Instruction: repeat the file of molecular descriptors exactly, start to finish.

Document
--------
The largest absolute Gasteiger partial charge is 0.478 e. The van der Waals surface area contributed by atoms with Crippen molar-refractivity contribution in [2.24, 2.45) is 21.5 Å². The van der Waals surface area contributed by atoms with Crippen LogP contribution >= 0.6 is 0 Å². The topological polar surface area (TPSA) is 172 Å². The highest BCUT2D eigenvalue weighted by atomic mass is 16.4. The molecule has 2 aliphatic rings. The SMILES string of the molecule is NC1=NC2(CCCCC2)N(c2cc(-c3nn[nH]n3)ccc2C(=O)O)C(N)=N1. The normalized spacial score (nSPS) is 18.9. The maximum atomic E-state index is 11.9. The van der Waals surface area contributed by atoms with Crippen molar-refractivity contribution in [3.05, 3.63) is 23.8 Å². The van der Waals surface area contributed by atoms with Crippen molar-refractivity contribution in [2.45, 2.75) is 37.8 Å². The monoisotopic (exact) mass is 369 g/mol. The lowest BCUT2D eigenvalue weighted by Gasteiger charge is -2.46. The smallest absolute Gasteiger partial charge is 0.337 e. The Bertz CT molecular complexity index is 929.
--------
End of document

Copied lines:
The largest absolute Gasteiger partial charge is 0.478 e. The van der Waals surface area contributed by atoms with Crippen molar-refractivity contribution in [2.24, 2.45) is 21.5 Å². The van der Waals surface area contributed by atoms with Crippen LogP contribution >= 0.6 is 0 Å². The topological polar surface area (TPSA) is 172 Å². The highest BCUT2D eigenvalue weighted by atomic mass is 16.4. The molecule has 2 aliphatic rings. The SMILES string of the molecule is NC1=NC2(CCCCC2)N(c2cc(-c3nn[nH]n3)ccc2C(=O)O)C(N)=N1. The normalized spacial score (nSPS) is 18.9. The maximum atomic E-state index is 11.9. The van der Waals surface area contributed by atoms with Crippen molar-refractivity contribution in [3.05, 3.63) is 23.8 Å². The van der Waals surface area contributed by atoms with Crippen molar-refractivity contribution in [2.45, 2.75) is 37.8 Å². The monoisotopic (exact) mass is 369 g/mol. The lowest BCUT2D eigenvalue weighted by Gasteiger charge is -2.46. The smallest absolute Gasteiger partial charge is 0.337 e. The Bertz CT molecular complexity index is 929.